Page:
Q2. Was your upbringing religious? If so, what tradition?
I was raised more-or-less as a Quaker. There's very little to distinguish how Quakers view "god" from the way rational people view their own personal conscience. Other than shared notions of nonviolence, pacifism and universal humanism, Quakers -- at least those I've met -- require no other endorsements of belief or faith.
Q3. How would you describe “Intelligent Design”, using only one word?
Q4. What scientific endeavor really excites you?
Q5. If you could change one thing about the “atheist community”, what would it be and why?
Nothing. The atheist community is completely self-selected, and each person brings his or her individual judgment and conscience to the table, whether or not I personally agree with that judgment.
Q6. If your child came up to you and said “I’m joining the clergy”, what would be your first response?
"I hope that works out well for you."
Q7. What’s your favorite theistic argument, and how do you usually refute it?
Fine Tuning. The refutation requires a non-trivial understanding of the metaphysics of probability. I love this sort of esoteric shit.
Q8. What’s your most “controversial” (as far as general attitudes amongst other atheists goes) viewpoint?
I'm very critical of even the smallest sort of appeasement of the religious. I'm also becoming interested in communism and socialism. And Randians and Libertarians annoy the shit out of me.
Q9. Of the “Four Horsemen” (Dawkins, Dennett, Hitchens and Harris) who is your favourite, and why?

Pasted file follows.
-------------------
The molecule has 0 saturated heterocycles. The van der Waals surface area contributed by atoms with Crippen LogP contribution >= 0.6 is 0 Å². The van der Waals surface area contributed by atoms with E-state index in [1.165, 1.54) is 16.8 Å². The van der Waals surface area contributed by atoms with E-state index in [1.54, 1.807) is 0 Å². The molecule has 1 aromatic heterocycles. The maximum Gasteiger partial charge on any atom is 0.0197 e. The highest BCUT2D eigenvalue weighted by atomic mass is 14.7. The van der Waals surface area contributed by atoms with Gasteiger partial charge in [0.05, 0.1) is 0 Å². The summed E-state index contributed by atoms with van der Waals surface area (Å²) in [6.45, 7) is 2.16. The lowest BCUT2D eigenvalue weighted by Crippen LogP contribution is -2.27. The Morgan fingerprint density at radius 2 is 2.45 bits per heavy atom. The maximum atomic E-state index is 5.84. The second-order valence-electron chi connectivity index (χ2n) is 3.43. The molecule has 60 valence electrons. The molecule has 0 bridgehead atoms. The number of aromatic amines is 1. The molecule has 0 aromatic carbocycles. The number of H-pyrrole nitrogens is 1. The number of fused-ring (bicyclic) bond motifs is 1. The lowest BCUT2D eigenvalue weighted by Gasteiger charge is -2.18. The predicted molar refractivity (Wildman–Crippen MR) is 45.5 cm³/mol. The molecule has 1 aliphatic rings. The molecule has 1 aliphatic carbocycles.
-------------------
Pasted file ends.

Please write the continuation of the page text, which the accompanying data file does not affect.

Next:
Dennett. He's one of the few philosophers who is not only not a complete doofus, but actually very intelligent and clear-minded, and he writes clearly and succinctly.
Q10. If you could convince just one theistic person to abandon their beliefs, who would it be?
It's not my job to convince other people. I just say what I think. If you're convinced or not convinced, that's your issue, not mine.
Now name three other atheist blogs that you’d like to see take up the Atheist Thirteen gauntlet:
P.S. Windows Live Writer appears to be working well.
Saturday, June 14, 2008
The Democratic party will not get my vote by default. I will not choose the lesser of two evils. I will not vote for misogyny. I will not vote for a conservative, even if he's not batshit crazy. I will vote for a good candidate, even if I have to write him or her in.
A democracy is not supposed to be about choosing between completely fucking stupid and evil, and only slightly less stupid and evil. That's bullshit framing and I refuse to be sucked into it as if I were making a serious decision.